Have you heard of Universal Serial Bus (USB) keys? They’ve become increasingly popular in recent years. USB security keys aren’t storage devices. Rather, they live up to their namesake by acting as a “security key” to your accounts. You can use a USB security key to protect your personal and/or business-related accounts from breaches. For a better understanding of USB security keys and how they work, keep reading.
What Is a USB Security Key?
Also known as a U2F key, a USB security key is a physical device with a USB connector that’s used for multi-factor authentication (MFA) purposes. MFA, of course, is a multi-step login process. It consists of multiple steps to log in to a given account. Each of these steps will authenticate your identity. You’ll still have to enter your username and password. With MFA, though, you’ll have to perform at least one other authentication step, such as using a USB security key. The USB security key will authenticate your identity while subsequently granting you access to your account.
How USB Security Keys Work
While they may sound complex, USB security keys work in a simple manner. They feature a unique identifier for each of the accounts with which you use them. Most USB security keys support the FIDO U2F standard. Developed by Google, the FIDO U2F standard allows for the creation of tokens, which act as unique identifiers. You can use a USB security key to generate a token for each of your accounts.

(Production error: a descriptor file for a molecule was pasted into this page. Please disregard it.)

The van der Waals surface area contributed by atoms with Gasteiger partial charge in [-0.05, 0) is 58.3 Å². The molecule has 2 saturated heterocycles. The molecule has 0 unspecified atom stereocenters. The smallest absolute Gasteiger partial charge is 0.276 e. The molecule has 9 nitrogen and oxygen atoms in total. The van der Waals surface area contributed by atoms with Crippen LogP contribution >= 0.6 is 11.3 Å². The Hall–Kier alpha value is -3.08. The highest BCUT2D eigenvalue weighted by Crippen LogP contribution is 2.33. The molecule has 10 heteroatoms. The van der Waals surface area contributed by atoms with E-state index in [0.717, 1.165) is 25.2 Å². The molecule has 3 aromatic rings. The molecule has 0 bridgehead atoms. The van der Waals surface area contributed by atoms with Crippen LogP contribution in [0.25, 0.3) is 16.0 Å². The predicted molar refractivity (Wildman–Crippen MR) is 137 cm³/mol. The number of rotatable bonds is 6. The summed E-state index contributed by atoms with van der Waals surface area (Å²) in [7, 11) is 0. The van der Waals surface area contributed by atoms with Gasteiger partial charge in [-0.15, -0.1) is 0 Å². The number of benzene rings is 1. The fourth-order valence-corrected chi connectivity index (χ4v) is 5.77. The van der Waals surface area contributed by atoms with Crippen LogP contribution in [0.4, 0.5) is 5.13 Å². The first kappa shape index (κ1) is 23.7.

With a USB security key, you can enable MFA with your accounts. You can then create tokens for these accounts. When you’re ready to log in to an account, you can insert the USB security key into your computer, at which point it will read the token to authenticate your identity.
Tips on Choosing a USB Security Key
Not all USB security keys are the same. If you’re going to use a USB security key, you’ll need to choose the right type. For starters, you should consider the security standard. While FIDO U2F is the most common, some USB security keys use a different standard. The standard is the protocol that a USB security key uses to create tokens and, thus, authenticate your identity.
Keep in mind that some USB security keys support Wi-Fi. With Wi-Fi, you won’t need to insert them into your computer. Rather, you can connect them to your computer wirelessly via a built-in Wi-Fi card.
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